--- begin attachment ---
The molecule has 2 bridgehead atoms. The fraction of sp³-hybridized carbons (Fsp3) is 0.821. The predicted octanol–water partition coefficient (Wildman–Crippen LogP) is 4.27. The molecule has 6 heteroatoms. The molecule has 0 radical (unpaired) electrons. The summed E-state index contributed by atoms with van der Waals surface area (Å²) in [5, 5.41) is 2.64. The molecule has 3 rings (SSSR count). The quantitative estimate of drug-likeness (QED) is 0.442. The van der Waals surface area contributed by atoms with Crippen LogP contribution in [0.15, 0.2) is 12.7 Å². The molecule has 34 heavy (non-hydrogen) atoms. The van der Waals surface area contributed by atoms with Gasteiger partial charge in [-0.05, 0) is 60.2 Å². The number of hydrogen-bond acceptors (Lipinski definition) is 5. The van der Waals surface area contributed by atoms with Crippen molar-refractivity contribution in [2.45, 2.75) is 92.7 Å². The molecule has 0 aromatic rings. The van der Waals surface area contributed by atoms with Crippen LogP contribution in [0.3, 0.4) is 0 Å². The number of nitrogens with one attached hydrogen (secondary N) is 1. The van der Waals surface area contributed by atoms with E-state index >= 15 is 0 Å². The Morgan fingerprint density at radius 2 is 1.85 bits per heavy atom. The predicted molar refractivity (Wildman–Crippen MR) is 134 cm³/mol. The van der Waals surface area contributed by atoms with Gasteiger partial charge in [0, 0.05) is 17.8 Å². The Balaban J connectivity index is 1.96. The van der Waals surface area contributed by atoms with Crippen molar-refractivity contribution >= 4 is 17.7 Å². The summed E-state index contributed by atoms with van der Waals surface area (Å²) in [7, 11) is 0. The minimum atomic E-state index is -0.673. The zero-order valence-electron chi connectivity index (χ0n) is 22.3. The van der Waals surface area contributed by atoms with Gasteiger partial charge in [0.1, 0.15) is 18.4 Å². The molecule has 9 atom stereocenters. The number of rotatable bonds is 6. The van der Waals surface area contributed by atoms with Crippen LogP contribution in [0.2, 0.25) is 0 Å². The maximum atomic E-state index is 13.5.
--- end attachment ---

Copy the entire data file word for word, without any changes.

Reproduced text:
The molecule has 2 bridgehead atoms. The fraction of sp³-hybridized carbons (Fsp3) is 0.821. The predicted octanol–water partition coefficient (Wildman–Crippen LogP) is 4.27. The molecule has 6 heteroatoms. The molecule has 0 radical (unpaired) electrons. The summed E-state index contributed by atoms with van der Waals surface area (Å²) in [5, 5.41) is 2.64. The molecule has 3 rings (SSSR count). The quantitative estimate of drug-likeness (QED) is 0.442. The van der Waals surface area contributed by atoms with Crippen LogP contribution in [0.15, 0.2) is 12.7 Å². The molecule has 34 heavy (non-hydrogen) atoms. The van der Waals surface area contributed by atoms with Gasteiger partial charge in [-0.05, 0) is 60.2 Å². The number of hydrogen-bond acceptors (Lipinski definition) is 5. The van der Waals surface area contributed by atoms with Crippen molar-refractivity contribution in [2.45, 2.75) is 92.7 Å². The molecule has 0 aromatic rings. The van der Waals surface area contributed by atoms with Crippen LogP contribution in [0.3, 0.4) is 0 Å². The number of nitrogens with one attached hydrogen (secondary N) is 1. The van der Waals surface area contributed by atoms with E-state index >= 15 is 0 Å². The Morgan fingerprint density at radius 2 is 1.85 bits per heavy atom. The predicted molar refractivity (Wildman–Crippen MR) is 134 cm³/mol. The van der Waals surface area contributed by atoms with Gasteiger partial charge in [0, 0.05) is 17.8 Å². The Balaban J connectivity index is 1.96. The van der Waals surface area contributed by atoms with Crippen molar-refractivity contribution >= 4 is 17.7 Å². The summed E-state index contributed by atoms with van der Waals surface area (Å²) in [7, 11) is 0. The minimum atomic E-state index is -0.673. The zero-order valence-electron chi connectivity index (χ0n) is 22.3. The van der Waals surface area contributed by atoms with Gasteiger partial charge in [0.1, 0.15) is 18.4 Å². The molecule has 9 atom stereocenters. The number of rotatable bonds is 6. The van der Waals surface area contributed by atoms with Crippen LogP contribution in [0.2, 0.25) is 0 Å². The maximum atomic E-state index is 13.5.